to survive. :-/

Mar 06, 2015
The Professor in Beer

I eat it my way

1) My preferred way with PBJ sandwiches is to make them on good rye bread (preferably seeded) and with good apricot conserves instead of 'jelly'
2) "crispy" bacon is a major fail to me.
3) I hate beer that is served at freezing temperatures in a frozen glass. Since most commercial beer is far too 'fizzy', I usually give it a vigorous stir with a spoon to release some of the excess carbonation (especially important with very highly hopped IPA and the like...too much carbonation and too cold of a temperature utterly kills the flavor).

Other than that, I'm not a fussy person.
No, really...I'm not.

Mar 05, 2015
The Professor in General Topics

Four key beer trends for 2015

Definitely nice to see some brewers focusing on lagers these days. Lager can really showcase a brewer's true level of skill (or lack of it). In this new world of so many new beers aiming to be an explosion of over-the-top flavors and elevated ethanol (not to mention some fusions of very unconventional ingredients), a beautifully balanced traditional lager can really be a revelation (and sometimes, a real relief).
In the 'first wave' of the small brewer revolution (35+ years ago) there were actually a number of micros focusing on lagers, and many of them were quite good. There was even a brewpub in NYC (Zip City Brewing) that specialized in lagers and made some exemplary ones (and brewpub beers rarely measure up to any particularly high standard these days).

Mar 05, 2015
The Professor in Beer
1

Dog Differences

When I was in college in Iowa (circa 1970) they were most commonly referred to as "tube steaks".

Mar 05, 2015
The Professor in General Topics

Dog Differences

Tubed meat of any kind is a gift from the gods.

Dog Differences

I felt that way until I went to school in the midwest in the early 70s. Everyone seemed to be putting ketchup on their hot dogs so I figured "when in rome..." (or in this case, when in Storm Lake)and tried it. To this day, 45 years later and back in NJ, while I still prefer just a schmeer of either brown or dijon mustard, I'll still do a ketchup dog now and then...and still enjoy it.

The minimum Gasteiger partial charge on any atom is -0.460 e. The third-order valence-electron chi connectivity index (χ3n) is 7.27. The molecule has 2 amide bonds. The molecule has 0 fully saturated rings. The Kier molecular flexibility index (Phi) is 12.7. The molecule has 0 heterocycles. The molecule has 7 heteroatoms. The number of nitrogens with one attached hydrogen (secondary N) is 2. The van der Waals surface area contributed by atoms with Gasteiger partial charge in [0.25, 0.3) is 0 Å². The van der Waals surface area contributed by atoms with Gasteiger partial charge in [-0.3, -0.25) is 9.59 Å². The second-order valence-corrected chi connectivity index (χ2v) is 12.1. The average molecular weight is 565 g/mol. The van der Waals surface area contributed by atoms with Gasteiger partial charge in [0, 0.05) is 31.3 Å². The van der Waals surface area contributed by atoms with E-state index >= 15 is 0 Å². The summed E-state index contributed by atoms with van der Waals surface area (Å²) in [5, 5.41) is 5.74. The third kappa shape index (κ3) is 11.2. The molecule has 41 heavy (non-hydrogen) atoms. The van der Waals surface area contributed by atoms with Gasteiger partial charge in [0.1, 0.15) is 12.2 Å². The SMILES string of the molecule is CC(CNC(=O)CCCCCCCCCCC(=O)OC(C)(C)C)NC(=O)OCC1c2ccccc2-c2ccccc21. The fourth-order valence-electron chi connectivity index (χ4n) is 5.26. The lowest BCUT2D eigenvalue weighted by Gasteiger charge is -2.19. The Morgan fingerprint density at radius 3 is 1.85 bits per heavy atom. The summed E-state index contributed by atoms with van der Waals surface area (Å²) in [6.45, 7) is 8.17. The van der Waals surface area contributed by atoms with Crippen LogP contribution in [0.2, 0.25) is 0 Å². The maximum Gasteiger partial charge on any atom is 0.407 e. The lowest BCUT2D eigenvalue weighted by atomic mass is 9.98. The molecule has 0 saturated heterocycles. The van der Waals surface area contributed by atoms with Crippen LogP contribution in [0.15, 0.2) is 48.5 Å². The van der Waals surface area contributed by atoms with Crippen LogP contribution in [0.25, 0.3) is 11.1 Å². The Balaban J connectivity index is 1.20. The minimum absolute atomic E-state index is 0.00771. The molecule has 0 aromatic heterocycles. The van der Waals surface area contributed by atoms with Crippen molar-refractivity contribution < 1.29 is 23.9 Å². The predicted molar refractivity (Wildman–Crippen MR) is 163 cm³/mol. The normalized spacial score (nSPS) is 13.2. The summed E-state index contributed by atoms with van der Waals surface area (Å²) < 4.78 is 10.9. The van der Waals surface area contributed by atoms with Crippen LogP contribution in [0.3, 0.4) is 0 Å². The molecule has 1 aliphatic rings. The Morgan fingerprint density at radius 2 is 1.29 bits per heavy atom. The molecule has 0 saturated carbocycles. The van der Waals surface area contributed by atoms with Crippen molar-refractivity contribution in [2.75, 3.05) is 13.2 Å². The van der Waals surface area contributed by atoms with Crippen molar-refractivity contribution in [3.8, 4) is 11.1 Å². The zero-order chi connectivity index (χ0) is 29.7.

Mar 05, 2015
The Professor in General Topics

Four key beer trends for 2015

Interesting. I've been homebrewing for a fairly long time and find myself brewing more now than ever, since the stuff in the stores is about three to four times the cost of the homebrew, and the vast majority of it (especially lately) really isn't any better than the homebrew.

Mar 04, 2015
The Professor in Beer
1

What is a "proper pour" for different beers and ale?

The 13 oz pint has actually already arrived. It's pretty much what you wind up with in places that use the gimmicky Sam Adams glass. Not sure if Boston Brewing represents it as a pint glass, but most places I've been to that use it sell it as a pint.

Feb 28, 2015
The Professor in Beer

What is a "proper pour" for different beers and ale?

You're right about that. I guess it's not that big of a deal since it's easier to warm up a 'too cold' beer in the glass as opposed to chilling down a beer that is already poured.
I remember having a few glasses of ale at the Rose and Crown pub at Epcot Center around 25 years ago. When I asked about the serving temperature of the beer, the bartender said "no worries" and after he poured my pint, he inserted a metal cylinder of some sort into the glass for a few seconds. The result was a perfect pint at a civilized temperature.

Feb 22, 2015
The Professor in Beer